Candidate filing for local and state elections in 2020 begins at noon Monday, with the majority of the Wilkes County commissioner and Wilkes Board of Education seats among those on the ballots.
The filing period continues through Dec. 20 at the Wilkes Board of Elections office in the Wilkes County Office Building in Wilkesboro. Party primaries and the school board election are March 3 and the general election is Nov. 3. There are no Wilkes school board primaries because the races are non-partisan.
With an incumbent District Court judge in the 23rd Judicial District (Wilkes, Ashe, Yadkin and Alleghany counties) not planning to seek re-election, two people said they will run for that position.
One of three Wilkes school board members up for reelection doesn’t plan to run and another is undecided. Three newcomers, all Republicans, are among those planning to run for three county commissioner seats on the ballots.
One Democrat considering running for a local office didn’t wish to be mentioned by name. Local Democratic leaders said they weren’t aware of any other Democrats in Wilkes considering filing for local or state offices.
State and local races on the ballots in 2020 are:
• three of the five seats on the Wilkes County Board of Commissioners, four-year terms, $65 filing fee;
• three of the five seats on the Wilkes County Board of Education, four-year terms, $48 filing fee;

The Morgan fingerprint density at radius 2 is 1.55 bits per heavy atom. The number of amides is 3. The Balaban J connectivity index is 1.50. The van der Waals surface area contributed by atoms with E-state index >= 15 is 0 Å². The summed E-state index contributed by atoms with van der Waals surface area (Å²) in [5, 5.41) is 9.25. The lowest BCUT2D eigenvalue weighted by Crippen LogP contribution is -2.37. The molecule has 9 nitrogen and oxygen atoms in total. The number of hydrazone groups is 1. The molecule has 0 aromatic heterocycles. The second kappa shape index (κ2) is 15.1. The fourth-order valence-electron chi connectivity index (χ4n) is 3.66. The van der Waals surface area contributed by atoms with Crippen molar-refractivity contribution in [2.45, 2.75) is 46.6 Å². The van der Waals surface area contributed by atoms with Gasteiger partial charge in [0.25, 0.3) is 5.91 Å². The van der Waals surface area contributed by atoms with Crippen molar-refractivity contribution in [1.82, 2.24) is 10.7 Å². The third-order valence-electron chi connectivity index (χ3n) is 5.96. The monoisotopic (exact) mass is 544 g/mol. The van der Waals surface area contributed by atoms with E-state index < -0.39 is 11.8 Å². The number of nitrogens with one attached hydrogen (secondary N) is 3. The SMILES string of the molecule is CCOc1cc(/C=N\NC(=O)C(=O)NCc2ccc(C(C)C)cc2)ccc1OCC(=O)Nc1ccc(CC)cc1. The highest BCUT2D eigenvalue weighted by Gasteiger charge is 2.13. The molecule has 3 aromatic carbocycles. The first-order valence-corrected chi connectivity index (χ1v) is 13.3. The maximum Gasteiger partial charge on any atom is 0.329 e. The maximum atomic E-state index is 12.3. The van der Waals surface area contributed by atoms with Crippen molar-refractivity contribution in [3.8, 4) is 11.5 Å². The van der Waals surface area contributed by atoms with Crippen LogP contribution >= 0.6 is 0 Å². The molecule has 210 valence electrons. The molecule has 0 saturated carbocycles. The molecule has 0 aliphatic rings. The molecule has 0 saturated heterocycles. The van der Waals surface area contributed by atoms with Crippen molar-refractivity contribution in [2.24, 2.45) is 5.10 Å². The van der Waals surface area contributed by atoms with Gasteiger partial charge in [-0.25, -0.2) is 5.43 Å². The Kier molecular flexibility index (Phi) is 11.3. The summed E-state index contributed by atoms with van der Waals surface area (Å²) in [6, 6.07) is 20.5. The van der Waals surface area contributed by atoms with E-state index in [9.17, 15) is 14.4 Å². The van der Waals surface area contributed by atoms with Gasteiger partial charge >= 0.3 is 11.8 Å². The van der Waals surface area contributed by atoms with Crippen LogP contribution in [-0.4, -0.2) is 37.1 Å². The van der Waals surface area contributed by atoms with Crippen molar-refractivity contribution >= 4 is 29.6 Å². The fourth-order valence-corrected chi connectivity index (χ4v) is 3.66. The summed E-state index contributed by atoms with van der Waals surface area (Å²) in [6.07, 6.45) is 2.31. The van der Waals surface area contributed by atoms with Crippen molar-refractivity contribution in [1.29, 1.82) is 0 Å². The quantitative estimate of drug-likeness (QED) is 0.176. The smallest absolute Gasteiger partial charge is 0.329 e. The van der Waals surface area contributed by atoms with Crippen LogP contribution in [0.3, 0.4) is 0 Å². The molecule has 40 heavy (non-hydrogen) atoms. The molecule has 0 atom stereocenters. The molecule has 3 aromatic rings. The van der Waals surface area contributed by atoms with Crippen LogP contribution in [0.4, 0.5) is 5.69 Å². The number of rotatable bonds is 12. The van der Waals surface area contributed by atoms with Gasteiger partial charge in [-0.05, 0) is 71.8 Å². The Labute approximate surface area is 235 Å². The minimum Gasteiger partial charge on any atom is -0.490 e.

• Wilkes register of deeds, four-year term, $477 filing fee;
• one District Court judge’s seat, four-year term, $1,120 filing fee;
• the 94th House, 90th House and 45th Senate district seats, two-year terms, $140 filing fees;
• governor, four-year term, $1,510 filing fee;
• all N.C. council of state positions, including lieutenant governor, secretary of state, attorney general, commissioner of agriculture, commissioner of insurance, commissioner of labor, superintendent of public instruction, state treasurer and state auditor. All four-year terms. The filing fee is $1,334 for each;
• N.C. Supreme Court associate justice, eight-year term, $1,528 filing fee;
• N.C. Supreme Court chief justice, eight-year term, $1,569;
Wilkes Board of Education
Darren Shumate of Hays, a clinical home health specialist in his second term on the Wilkes Board of Education, said Wednesday that he will not run for re-election in 2020.
Kirk Walker of Hays, another of the incumbents, said he will seek re-election to his second term. Walker owns an auto repair business.
Leslie Barnes of Moravian Falls, the third incumbent finishing a term, said she is undecided about seeking reelection. Barnes is a retired Wilkes County public school teacher.
The Wilkes Journal-Patriot hasn’t been made aware of anyone else who has decided to run for one of the three school board seats on the ballot.
The three commissioners up for re-election are Republicans Keith Elmore (current chairman) of Roaring River, who manages a car wash; Eddie Settle of Pleasant Hill, who owns a printing business and also farms; and Gary D. Blevins of Wilkesboro, who owns a landscaping business. Blevins is in his third term.
Elmore and Settle said they will seek re-election to their fifth and third terms respectively. Blevins said he preferred to not comment on his plans until after the filing period opens.
Three other Republicans said this week that they would file as candidates for county commissioner, which means there will be a GOP primary. They are Ralph Broyhill of Millers Creek, Casey Joe Johnson of North Wilkesboro and Bill Sexton of Hays.